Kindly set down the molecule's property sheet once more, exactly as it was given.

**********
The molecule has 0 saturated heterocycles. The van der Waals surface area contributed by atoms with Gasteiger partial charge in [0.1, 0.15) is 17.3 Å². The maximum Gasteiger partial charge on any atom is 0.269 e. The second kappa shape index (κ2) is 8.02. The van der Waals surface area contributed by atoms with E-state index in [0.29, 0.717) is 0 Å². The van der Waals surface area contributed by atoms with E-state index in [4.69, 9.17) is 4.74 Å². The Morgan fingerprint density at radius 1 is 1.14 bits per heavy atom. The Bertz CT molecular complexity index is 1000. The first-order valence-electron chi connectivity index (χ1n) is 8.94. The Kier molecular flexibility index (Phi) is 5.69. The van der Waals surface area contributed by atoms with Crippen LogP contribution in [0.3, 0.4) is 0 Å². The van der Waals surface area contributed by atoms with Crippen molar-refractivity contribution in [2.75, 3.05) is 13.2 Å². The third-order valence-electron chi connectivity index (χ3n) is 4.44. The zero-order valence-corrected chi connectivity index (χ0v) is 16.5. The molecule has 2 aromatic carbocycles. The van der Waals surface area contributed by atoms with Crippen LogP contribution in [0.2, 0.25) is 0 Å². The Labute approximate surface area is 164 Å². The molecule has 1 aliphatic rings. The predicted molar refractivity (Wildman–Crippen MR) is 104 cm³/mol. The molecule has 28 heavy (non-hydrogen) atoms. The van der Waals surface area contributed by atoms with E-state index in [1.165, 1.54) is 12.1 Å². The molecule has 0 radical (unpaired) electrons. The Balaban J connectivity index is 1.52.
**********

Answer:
The molecule has 0 saturated heterocycles. The van der Waals surface area contributed by atoms with Gasteiger partial charge in [0.1, 0.15) is 17.3 Å². The maximum Gasteiger partial charge on any atom is 0.269 e. The second kappa shape index (κ2) is 8.02. The van der Waals surface area contributed by atoms with E-state index in [0.29, 0.717) is 0 Å². The van der Waals surface area contributed by atoms with E-state index in [4.69, 9.17) is 4.74 Å². The Morgan fingerprint density at radius 1 is 1.14 bits per heavy atom. The Bertz CT molecular complexity index is 1000. The first-order valence-electron chi connectivity index (χ1n) is 8.94. The Kier molecular flexibility index (Phi) is 5.69. The van der Waals surface area contributed by atoms with Crippen LogP contribution in [0.3, 0.4) is 0 Å². The van der Waals surface area contributed by atoms with Crippen molar-refractivity contribution in [2.75, 3.05) is 13.2 Å². The third-order valence-electron chi connectivity index (χ3n) is 4.44. The zero-order valence-corrected chi connectivity index (χ0v) is 16.5. The molecule has 2 aromatic carbocycles. The van der Waals surface area contributed by atoms with Crippen LogP contribution in [0.2, 0.25) is 0 Å². The Labute approximate surface area is 164 Å². The molecule has 1 aliphatic rings. The predicted molar refractivity (Wildman–Crippen MR) is 104 cm³/mol. The molecule has 28 heavy (non-hydrogen) atoms. The van der Waals surface area contributed by atoms with E-state index in [1.165, 1.54) is 12.1 Å². The molecule has 0 radical (unpaired) electrons. The Balaban J connectivity index is 1.52.